Nearly 30 percent of the county’s homes taken back by lenders and put up for sale in February were in Daly City, according to an Examiner analysis of a recent report from foreclosureradar.com, a Web site that tracks foreclosure rates in California.
The Daly City figures come on the heels of another report from the site indicating that foreclosure auction sales have more than doubled in San Mateo County in February over a year earlier, though sales have slowed since January.
Realtors and county housing counselors said most Daly City homeowners facing foreclosures were immigrant buyers who have never owned a home before.
“They were much more susceptible to getting into loans that they didn’t understand,” said John Gieseker, a San Bruno broker with Prudential California Realty. “Immigrants have seen it as very important to own your own home because it’s a greater level of security, so they would push harder to buy something.”
Daly City, where immigrants make up 53 percent of the population, recently saw a larger number of first-time buyers with limited resources and riskier loans, Gieseker said. Almost all Daly City homeowners currently facing foreclosure are minorities — mostly Hispanic and Filipino, according to a report from DataQuick, a real estate research firm.
The city known as “the gateway to the Peninsula” also had twice as many foreclosed homes than San Mateo, a city of comparable size with a higher median income and a smaller immigrant population, according to DataQuick.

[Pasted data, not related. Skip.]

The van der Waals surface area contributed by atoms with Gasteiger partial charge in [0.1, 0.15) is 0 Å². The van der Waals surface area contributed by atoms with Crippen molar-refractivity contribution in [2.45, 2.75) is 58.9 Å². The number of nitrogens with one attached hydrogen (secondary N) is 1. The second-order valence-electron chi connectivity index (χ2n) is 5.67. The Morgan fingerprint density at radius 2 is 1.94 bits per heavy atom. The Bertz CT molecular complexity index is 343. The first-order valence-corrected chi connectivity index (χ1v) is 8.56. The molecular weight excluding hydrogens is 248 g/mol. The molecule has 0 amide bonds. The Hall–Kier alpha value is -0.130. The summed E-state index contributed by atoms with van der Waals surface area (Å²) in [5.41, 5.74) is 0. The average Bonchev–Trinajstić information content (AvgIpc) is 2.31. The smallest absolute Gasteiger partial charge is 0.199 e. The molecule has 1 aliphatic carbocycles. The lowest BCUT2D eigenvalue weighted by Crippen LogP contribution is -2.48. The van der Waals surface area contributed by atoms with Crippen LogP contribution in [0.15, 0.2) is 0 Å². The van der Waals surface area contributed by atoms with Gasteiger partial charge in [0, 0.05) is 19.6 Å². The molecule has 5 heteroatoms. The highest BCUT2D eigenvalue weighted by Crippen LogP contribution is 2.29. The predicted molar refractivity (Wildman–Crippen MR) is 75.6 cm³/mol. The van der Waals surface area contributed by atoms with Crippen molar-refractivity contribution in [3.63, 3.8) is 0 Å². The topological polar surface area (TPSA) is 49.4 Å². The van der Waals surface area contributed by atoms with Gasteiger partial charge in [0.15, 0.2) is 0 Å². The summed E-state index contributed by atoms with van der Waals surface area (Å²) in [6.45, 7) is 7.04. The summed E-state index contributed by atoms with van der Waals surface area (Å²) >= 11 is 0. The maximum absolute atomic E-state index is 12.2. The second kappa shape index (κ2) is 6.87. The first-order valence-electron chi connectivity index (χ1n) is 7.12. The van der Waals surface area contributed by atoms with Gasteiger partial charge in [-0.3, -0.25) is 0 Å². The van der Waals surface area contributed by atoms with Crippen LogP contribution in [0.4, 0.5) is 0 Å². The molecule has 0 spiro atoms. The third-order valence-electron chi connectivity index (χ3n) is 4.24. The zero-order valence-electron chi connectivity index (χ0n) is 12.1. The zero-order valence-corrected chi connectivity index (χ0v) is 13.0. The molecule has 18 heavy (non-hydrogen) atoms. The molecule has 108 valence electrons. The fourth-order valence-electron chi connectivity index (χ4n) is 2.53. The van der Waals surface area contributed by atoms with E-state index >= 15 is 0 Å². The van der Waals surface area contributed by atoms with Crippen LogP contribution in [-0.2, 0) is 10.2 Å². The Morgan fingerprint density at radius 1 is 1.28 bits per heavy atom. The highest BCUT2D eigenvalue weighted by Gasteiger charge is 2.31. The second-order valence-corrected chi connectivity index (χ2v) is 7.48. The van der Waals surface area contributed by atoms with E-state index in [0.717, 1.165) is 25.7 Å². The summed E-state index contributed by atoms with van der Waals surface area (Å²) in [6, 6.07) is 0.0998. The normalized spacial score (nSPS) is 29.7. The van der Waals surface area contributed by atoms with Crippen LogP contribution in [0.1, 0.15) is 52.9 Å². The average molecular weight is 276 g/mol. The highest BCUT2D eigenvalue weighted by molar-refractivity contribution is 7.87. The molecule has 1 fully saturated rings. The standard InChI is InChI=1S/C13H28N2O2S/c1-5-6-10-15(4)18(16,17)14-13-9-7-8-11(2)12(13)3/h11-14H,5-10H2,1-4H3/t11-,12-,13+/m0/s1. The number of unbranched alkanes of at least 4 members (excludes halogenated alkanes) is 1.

“Everybody wants to live here because of our proximity to San Francisco,” Councilmember Mike Guingona said. “We can’t punish those people for wanting a piece of the American dream — we should accommodate them.”
Local housing experts said some immigrants were not given enough information about the risk they were taking and others were specifically targeted by predatory lenders.
“People who have language barriers are likely to be affected by predatory lending practices and foreclosure rescue scams in more difficult and dramatic ways than other people,” said Ilene Jacobs, director of litigation at California Rural Legal Assistance, an organization that fights for fair housing practices. “They are easy targets.”
But Daly City’s troubles don’t seem to be going away anytime soon: While the number of notices of default decreased since January in San Mateo County, 64 Daly City homeowners received a notice of default last month, a slight increase from January’s rate.
Most foreclosures and default notices were concentrated around Mission Street, on the coast west of Skyline Boulevard and near King Drive at the city’s southern border.